A German goth girl's father gives her a good reason to wear black by committing suicide in "Lollipop Monster," the confident directorial debut of Ziska Riemann.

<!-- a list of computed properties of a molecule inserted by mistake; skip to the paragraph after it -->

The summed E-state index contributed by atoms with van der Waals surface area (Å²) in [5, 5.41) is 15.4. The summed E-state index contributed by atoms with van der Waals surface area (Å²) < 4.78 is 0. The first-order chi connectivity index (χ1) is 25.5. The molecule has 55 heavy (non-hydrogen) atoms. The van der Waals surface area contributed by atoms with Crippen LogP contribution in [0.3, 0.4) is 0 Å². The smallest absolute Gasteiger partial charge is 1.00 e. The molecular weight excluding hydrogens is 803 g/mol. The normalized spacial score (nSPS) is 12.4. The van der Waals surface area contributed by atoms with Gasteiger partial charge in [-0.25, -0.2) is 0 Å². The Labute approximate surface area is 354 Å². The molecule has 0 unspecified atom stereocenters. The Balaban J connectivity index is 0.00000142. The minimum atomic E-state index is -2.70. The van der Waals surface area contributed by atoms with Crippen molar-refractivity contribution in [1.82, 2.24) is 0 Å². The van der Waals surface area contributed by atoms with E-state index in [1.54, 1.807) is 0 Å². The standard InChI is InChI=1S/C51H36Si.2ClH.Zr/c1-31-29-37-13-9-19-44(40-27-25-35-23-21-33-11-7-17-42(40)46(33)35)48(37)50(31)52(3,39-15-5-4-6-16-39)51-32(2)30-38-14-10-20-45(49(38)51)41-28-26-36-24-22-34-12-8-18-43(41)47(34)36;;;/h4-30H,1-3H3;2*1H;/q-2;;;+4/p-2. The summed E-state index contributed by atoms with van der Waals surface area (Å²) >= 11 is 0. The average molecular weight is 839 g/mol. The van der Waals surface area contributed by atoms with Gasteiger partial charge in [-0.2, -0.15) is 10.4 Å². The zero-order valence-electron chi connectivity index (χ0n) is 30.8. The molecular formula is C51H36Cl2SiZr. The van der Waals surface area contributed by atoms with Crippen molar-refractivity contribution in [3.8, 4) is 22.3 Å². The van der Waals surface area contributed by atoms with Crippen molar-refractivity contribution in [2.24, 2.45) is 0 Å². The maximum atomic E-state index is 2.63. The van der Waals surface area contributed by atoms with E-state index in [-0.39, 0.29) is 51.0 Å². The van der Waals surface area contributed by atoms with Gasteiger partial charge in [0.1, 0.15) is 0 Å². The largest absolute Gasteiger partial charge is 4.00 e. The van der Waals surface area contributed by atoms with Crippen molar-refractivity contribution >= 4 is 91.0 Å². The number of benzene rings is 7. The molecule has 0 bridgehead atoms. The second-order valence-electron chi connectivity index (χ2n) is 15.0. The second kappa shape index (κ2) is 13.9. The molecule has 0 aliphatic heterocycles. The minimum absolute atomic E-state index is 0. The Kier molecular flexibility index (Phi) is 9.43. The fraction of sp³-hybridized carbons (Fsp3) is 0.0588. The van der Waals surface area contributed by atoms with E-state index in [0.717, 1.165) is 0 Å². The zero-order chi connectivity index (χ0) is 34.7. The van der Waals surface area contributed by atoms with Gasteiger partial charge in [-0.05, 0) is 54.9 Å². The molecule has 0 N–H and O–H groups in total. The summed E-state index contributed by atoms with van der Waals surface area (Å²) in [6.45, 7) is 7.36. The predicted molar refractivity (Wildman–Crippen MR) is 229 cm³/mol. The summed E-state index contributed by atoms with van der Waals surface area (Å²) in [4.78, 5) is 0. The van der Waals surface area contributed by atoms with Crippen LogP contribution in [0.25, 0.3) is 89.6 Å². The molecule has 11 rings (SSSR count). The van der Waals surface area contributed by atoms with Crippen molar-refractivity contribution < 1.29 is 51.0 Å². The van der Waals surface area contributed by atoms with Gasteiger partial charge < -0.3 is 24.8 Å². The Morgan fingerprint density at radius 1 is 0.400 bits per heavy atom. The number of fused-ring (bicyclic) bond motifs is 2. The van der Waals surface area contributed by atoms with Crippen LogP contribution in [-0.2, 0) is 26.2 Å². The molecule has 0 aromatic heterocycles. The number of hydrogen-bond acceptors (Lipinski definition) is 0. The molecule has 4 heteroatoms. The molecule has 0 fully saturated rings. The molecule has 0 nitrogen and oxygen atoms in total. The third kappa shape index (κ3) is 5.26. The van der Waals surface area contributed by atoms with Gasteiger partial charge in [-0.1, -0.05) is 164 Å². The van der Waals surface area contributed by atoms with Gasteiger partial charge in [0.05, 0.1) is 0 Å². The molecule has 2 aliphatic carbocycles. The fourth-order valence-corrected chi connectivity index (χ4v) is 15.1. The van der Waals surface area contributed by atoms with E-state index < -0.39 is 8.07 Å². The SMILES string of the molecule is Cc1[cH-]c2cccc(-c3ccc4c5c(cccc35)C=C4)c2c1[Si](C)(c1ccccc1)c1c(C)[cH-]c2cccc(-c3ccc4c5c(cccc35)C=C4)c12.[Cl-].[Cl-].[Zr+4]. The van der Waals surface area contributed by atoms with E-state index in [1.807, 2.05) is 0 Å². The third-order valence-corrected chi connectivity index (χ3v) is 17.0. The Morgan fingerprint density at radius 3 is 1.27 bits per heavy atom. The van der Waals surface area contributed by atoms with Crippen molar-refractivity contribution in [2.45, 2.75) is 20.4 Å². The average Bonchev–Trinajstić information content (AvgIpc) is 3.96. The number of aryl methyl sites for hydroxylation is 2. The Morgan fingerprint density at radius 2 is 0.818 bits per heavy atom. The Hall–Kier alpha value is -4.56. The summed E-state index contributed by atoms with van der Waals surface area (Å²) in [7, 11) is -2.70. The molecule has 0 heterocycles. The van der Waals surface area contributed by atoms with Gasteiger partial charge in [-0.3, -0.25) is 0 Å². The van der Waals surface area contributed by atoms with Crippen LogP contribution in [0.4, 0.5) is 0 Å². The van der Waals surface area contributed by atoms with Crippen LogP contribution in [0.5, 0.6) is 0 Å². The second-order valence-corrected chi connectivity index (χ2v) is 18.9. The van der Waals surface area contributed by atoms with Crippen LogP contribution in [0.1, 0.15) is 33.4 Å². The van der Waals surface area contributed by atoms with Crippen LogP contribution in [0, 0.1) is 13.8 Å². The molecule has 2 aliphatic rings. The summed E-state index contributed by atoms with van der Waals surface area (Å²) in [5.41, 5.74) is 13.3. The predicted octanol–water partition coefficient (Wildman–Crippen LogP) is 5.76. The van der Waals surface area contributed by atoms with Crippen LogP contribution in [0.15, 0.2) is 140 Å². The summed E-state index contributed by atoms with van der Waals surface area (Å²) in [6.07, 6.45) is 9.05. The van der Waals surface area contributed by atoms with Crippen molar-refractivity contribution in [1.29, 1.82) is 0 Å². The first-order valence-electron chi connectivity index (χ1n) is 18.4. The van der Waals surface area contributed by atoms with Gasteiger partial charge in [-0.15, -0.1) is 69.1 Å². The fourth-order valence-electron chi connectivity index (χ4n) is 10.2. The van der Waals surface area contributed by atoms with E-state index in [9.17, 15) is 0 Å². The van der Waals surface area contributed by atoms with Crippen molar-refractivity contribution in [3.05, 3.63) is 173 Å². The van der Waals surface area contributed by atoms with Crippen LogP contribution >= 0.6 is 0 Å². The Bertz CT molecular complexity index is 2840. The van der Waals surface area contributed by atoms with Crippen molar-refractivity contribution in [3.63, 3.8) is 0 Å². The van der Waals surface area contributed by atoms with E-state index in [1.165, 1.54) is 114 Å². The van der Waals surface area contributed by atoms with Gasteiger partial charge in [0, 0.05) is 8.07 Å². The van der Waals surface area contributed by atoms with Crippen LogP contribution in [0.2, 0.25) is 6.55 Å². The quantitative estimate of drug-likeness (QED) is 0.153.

A German goth girl’s father gives her a good reason to wear black by committing suicide in “Lollipop Monster,” the confident directorial debut of Ziska Riemann. Complex, occasionally candy-colored pic plays like a spunky postmodern fairy tale as it examines the unlikely friendship between two angsty schoolgirls — an inky death-rock chick and a peroxide-blond teen who never saw a bright color she couldn’t wear — who try to navigate their wacky families and their own burgeoning sexuality. “Lollipop” should see sweet returns in local arthouses, where it goes out Aug. 25, and have some legs on the fest circuit.Director is only the latest gig on 37-year-old Riemann’s resume, which also includes screenwriter, novelist, comicbook artist and recording artist. Her co-scribe, Luci van Org, is famous for her stint as the singer of the 1994 femme-centric pop ditty “Maedchen,” though she’s also worked as a TV host and columnist. Given the duo’s richly varied backgrounds, it’s hardly surprising that “Lollipop Monster” succeeds in forging a coherent visual and narrative universe out of wildly disparate elements. Oona (Sarah Horvath) is the dark-haired, always black-garbed daughter of a tortured painter (Fritz Hammel), who hangs himself from a tree in full view of the school that both Oona and Marilyn Monroe-blond classmate Ari (Jella Haase) attend. Despite being total opposites, at least on the outside, the girls bond in the wake of the shocking event, which was caused at least indirectly by Oona’s revelation that her mother (Nicolette Krebitz) and her hot-and-bothered uncle, Lukas (Thomas Wodianka), were having a sexual affair. Ari, who’s at least a head shorter than Oona, has her own clownish clan at home, including a severely disturbed brother (Janusz Kocaj) and a mother (Sandra Borgmann) who, like Ari, seems to overcompensate by being extremely bright and upbeat all the time. Horvath, who looks like a young Nina Hagen, is excellent as the goth girl and artist wannabe who needs to learn to externalize her anger, while Haase is equally good, the two working as a yin-and-yang duo. Bit players are all solid, with Wodianka a standout as the slimy, opportunistic and perpetually horny Lukas (none of the men are decent in this female-oriented universe). Using the girls’ developing friendship as a throughline, Riemann is free to indulge in whimsical asides, strange plot twists and odd technical inserts, such as musicvids, scenes lensed in blocky Super 16 and short animated sequences. Rather than feeling contrived or arty, they seem to express what’s going on in the girls’ minds as both try to navigate their rather eventful coming-of-age. Quirky collage approach is complemented by the over-the-top production and costume design (Ari must be one of the world’s few 15-year-olds with an extensive collection of garter belts). Saturated lensing by Hannes Hubach includes some impressive sequence shots, particularly in the film’s bravura opening in Ari’s gaudily decorated home. Rest of tech package is equally strong.